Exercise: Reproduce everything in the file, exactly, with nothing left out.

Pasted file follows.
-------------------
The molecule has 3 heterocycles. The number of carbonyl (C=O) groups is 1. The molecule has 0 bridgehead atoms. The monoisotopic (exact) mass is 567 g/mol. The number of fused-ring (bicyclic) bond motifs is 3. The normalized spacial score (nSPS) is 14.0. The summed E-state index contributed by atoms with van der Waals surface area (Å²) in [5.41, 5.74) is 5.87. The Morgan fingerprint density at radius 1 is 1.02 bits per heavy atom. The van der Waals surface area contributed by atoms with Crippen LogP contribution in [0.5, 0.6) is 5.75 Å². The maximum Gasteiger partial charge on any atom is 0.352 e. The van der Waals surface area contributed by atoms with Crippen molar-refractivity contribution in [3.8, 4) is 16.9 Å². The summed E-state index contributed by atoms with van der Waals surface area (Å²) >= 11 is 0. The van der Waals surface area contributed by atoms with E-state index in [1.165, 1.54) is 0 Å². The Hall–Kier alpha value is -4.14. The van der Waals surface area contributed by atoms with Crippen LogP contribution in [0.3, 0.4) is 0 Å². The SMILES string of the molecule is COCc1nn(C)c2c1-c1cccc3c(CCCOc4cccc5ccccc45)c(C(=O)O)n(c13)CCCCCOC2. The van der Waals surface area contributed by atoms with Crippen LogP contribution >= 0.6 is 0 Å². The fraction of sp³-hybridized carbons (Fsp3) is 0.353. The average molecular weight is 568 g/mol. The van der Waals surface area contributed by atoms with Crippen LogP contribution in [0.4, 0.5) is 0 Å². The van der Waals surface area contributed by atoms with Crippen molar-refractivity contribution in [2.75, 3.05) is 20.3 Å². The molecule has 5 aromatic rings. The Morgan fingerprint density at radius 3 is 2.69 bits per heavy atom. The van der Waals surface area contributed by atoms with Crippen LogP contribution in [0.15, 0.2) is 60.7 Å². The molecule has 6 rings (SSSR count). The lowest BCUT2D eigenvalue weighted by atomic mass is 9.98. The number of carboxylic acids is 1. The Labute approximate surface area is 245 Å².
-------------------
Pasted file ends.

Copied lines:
The molecule has 3 heterocycles. The number of carbonyl (C=O) groups is 1. The molecule has 0 bridgehead atoms. The monoisotopic (exact) mass is 567 g/mol. The number of fused-ring (bicyclic) bond motifs is 3. The normalized spacial score (nSPS) is 14.0. The summed E-state index contributed by atoms with van der Waals surface area (Å²) in [5.41, 5.74) is 5.87. The Morgan fingerprint density at radius 1 is 1.02 bits per heavy atom. The van der Waals surface area contributed by atoms with Crippen LogP contribution in [0.5, 0.6) is 5.75 Å². The maximum Gasteiger partial charge on any atom is 0.352 e. The van der Waals surface area contributed by atoms with Crippen molar-refractivity contribution in [3.8, 4) is 16.9 Å². The summed E-state index contributed by atoms with van der Waals surface area (Å²) >= 11 is 0. The van der Waals surface area contributed by atoms with E-state index in [1.165, 1.54) is 0 Å². The Hall–Kier alpha value is -4.14. The van der Waals surface area contributed by atoms with Crippen LogP contribution in [0.3, 0.4) is 0 Å². The SMILES string of the molecule is COCc1nn(C)c2c1-c1cccc3c(CCCOc4cccc5ccccc45)c(C(=O)O)n(c13)CCCCCOC2. The van der Waals surface area contributed by atoms with Crippen LogP contribution >= 0.6 is 0 Å². The fraction of sp³-hybridized carbons (Fsp3) is 0.353. The average molecular weight is 568 g/mol. The van der Waals surface area contributed by atoms with Crippen LogP contribution in [0.4, 0.5) is 0 Å². The van der Waals surface area contributed by atoms with Crippen molar-refractivity contribution in [2.75, 3.05) is 20.3 Å². The molecule has 5 aromatic rings. The Morgan fingerprint density at radius 3 is 2.69 bits per heavy atom. The van der Waals surface area contributed by atoms with Crippen LogP contribution in [0.15, 0.2) is 60.7 Å². The molecule has 6 rings (SSSR count). The lowest BCUT2D eigenvalue weighted by atomic mass is 9.98. The number of carboxylic acids is 1. The Labute approximate surface area is 245 Å².